You're Probably Making 1 of These 8 Networking Mistakes

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Hate networking? You’re not alone. The problem is that making connections with others in your industry is essential for professional success. Make certain key networking mistakes, and you may find yourself stuck in dead-end jobs or even unemployed.
At The Conversation, professor of organizational psychology Libby Sander writes:
Strong networks provide a range of benefits including learning, sources of information, salary growth, innovation and a means of getting things done. Research shows that people with diverse contacts are able to access information that helps them generate better ideas.
Building professional relationships improves both quality of work and job satisfaction. As the landscape of work changes rapidly, employees are making more frequent career moves, which means that networking is a critical competency.
The good news is that building strong networks doesn’t necessarily mean attending an endless series of formal networking events. Put the focus on relationship-building, and you’ll feel better and find it easier to avoid embarrassing missteps.

Are you making any of these networking mistakes?

1. You only network under duress.

Does networking feel kind of, well, yucky? The problem might be that you’re only doing it when you have to.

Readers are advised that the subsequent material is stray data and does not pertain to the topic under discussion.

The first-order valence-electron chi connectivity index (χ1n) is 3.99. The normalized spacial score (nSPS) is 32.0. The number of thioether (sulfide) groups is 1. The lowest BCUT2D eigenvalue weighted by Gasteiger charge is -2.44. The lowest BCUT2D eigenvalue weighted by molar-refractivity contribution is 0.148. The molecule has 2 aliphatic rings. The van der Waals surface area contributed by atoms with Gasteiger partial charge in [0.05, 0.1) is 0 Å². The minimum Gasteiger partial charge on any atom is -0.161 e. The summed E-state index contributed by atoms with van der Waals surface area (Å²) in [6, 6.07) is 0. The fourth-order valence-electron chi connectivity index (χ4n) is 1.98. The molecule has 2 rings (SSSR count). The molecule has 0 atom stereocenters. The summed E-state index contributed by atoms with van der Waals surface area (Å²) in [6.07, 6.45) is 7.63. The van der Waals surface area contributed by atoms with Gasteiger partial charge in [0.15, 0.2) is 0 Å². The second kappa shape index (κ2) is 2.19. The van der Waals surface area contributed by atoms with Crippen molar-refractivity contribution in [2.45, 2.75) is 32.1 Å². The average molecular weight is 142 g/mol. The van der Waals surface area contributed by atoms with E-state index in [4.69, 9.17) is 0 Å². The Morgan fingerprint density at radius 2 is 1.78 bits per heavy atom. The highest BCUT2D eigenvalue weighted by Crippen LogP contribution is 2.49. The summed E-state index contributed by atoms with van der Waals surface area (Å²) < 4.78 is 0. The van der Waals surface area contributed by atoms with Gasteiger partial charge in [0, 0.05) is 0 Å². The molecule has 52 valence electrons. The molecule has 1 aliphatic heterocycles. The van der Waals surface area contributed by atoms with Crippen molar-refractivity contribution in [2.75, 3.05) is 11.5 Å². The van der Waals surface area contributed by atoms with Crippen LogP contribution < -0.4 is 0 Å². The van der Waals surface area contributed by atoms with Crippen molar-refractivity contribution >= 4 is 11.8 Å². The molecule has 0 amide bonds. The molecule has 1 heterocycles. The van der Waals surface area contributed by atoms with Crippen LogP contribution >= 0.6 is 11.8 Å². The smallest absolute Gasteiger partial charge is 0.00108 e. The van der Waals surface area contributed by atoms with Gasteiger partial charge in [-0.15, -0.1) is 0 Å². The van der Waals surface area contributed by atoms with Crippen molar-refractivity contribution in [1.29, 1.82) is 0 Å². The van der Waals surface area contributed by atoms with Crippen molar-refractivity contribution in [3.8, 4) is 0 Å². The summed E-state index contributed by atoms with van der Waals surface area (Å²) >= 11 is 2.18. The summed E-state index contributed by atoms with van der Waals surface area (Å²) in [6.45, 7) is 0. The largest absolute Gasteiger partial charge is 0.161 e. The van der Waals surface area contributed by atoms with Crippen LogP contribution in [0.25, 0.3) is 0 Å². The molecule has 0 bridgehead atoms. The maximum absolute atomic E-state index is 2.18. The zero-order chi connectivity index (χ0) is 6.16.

Some folks only network when they’re looking for a new job. Others only go to networking events when their boss asks them to attend one. However, establishing this relationship with the process of professional networking is a mistake. Shifting your mindset about this kind of work could do wonders for your career.
Do you enjoy meeting new people from your industry and sharing ideas on occasion? That’s really all networking is — a chance to expand and strengthen the group of people you associate with professionally. But, if you only tap into this process when attending a mandatory work event or looking for a new job, you might not approach potential new connections in the best way.
You shouldn’t network only under duress or because you want something. Instead, think of networking as the natural and ongoing process of connecting with professional peers. And, work toward letting go of any feelings of dread or pressure you may be holding about it. Open yourself up to the possibility of changing your opinion about what networking is and how much you enjoy it. Only then are you ready to move on to tackling other mistakes.

2. You talk too much.

Being a good conversationalist isn’t about saying interesting things and impressing the other person. It’s more about sustaining an engaged back-and-forth. And that means being a good listener not just an interesting speaker.
Don’t just talk about yourself when you’re networking. Ask the other person questions, too. And, really make a point to listen to their responses. Be careful not to interrupt them or look over their shoulder or around the room while they’re talking. How do you feel when someone does that to you? Ask follow up questions too. It helps the person you’re talking with to feel heard and valued.